“How many meals a week do you eat out?” is probably the question I am asked most often. The answer is “about 10,” although there are weeks when it may be as few as five and others when I have (truly) eaten every breakfast, lunch and dinner out.

“Are there really that many good new restaurants?” is inevitably the next question. The answer is an unequivocal no: Many turn out to be not good enough to review well (nor big enough to review badly)--and a large number of them aren’t even new. Restaurants change so much--and so often--that keeping current is a job in itself. The place you loved last year may now be terrible. The place you loved last year, in fact, may now have a new name, a new look or a whole new menu.


Remember Orlando-Orsini, that restaurant that sat sleekly on Pico Boulevard just as it starts to chug up the hill to Century City? Many people loved the place, although I must admit that I was not one of them. In any case, that’s history. Orlando is gone and the restaurant has now become Osteria Romana Orsini, which claims to have “true Roman cooking and a wonderful, up, sportiva Italian atmosphere!”

It does indeed have a wonderful Italian atmosphere. It looks like one of those warm little restaurants in Trastevere, filled with lots of wood and conversation and tables laden with great-looking food. The restaurant looks so thoroughly lived in that as soon as you walk in you can imagine sitting there all evening, breaking bread and passing a bottle of wine across the table to your friends.


Reality, however, does not cooperate with this vision; the bread is discouraging and there are too few bottles of good inexpensive wine on the list. And although the table filled with antipasti looked exactly like what you’d find in a small Roman tavern, the $8 combination we tasted was pretty hit-and-miss. A salad made of sliced raw baby artichokes and slivers of cheese was a definite hit, but the fuzzy fried baby artichokes missed. I liked the marinated peppers and the sliced salame, but I really disliked the oysters topped with a tomato sauce reeking of burnt garlic.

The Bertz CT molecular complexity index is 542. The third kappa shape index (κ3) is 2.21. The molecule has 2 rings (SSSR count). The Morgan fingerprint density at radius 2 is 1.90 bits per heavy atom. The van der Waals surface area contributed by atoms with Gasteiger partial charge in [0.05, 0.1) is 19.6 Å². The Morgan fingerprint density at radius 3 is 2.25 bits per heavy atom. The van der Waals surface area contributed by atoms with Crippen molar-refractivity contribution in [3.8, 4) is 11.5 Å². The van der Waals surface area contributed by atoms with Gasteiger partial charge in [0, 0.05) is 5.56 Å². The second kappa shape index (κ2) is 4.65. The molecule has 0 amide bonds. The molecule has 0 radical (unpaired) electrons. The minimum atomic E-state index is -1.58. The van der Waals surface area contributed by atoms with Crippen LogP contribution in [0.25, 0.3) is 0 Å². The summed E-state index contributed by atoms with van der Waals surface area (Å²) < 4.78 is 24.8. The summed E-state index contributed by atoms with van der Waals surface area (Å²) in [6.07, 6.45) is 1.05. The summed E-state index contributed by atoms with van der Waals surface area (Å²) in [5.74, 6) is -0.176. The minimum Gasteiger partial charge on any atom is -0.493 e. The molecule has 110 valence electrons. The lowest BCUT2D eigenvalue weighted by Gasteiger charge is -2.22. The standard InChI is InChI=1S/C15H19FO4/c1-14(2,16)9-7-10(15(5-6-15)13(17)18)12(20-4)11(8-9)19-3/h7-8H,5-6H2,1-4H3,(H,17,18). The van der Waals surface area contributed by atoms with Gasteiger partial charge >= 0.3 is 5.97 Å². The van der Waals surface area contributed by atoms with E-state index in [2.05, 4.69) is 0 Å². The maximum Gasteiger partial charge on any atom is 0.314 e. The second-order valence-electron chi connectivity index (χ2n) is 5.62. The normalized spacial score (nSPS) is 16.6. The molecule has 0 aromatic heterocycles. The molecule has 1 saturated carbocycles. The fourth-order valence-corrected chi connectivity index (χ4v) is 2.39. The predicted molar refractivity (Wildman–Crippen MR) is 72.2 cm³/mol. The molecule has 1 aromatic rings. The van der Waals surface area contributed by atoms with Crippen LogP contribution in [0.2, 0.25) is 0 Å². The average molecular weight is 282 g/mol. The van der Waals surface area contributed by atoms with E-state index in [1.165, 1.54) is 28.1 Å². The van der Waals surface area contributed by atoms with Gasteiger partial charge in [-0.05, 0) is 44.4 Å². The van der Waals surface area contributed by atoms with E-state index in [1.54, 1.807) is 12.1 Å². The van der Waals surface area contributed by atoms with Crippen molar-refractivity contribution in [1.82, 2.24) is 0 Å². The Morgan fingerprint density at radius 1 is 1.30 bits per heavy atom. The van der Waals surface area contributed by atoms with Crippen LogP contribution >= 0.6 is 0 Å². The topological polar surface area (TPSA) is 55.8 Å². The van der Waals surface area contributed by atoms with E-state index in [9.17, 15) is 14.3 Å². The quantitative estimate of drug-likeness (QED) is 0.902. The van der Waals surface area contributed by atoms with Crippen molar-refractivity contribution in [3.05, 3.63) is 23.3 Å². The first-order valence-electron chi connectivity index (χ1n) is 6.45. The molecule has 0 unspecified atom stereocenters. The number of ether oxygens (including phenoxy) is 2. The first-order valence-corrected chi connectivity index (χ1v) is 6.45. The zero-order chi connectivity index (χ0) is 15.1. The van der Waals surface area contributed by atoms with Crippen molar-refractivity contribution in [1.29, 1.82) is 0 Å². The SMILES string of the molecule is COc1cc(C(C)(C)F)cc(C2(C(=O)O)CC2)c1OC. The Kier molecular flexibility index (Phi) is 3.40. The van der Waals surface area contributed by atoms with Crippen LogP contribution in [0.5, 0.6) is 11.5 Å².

The pasta dishes were more impressive. I particularly liked zitoni alla sora nuccia , long elbows of pasta topped with a lively combination of three kinds of cheese, tomatoes and earthy black olives.

Main courses include some of the usual Italian dishes (a good veal chop, a tasty slice of thinly pounded beef called battuta ) and a number of Roman specialties. Beans and sausage turned out to be a sort of Italian cassoulet ; not the perfect thing for summer, perhaps, but thoroughly satisfying.

We already have a great number of fine Italian restaurants, but Osteria Romana Orsini is something a little different. The food here is hearty and homey without being corny. If only the service were warmer; the owner and the waiters were so busy dancing attendance on the celebrity at the next table that they had little attention to spare for us.

Osteria Romana Orsini, 9575 W. Pico Blvd., West Los Angeles, (213) 277-6050. Open for lunch Monday-Friday, for dinner Monday-Saturday. Full bar. Valet parking. All major cards accepted. Dinner for two, food only, $30-$65.


When L’Escoffier opened in 1958, it prided itself on being “the most expensive restaurant in town.” It’s been a long time since that’s been the case, but it continues to be one of the few grown-up places where you can dance while you’re dining. And although the restaurant was thoroughly redecorated last year, the dance floor was left intact.

What did change is the color scheme, which was brightened to a soft peach, and the general look of the room, which has been made more modern. Even so, walking into this room with its tall silver epergnes filled with flowers, its live orchestra and its waiters bending over every table fiddling with flames, you feel that you’ve walked right into a ‘40s movie.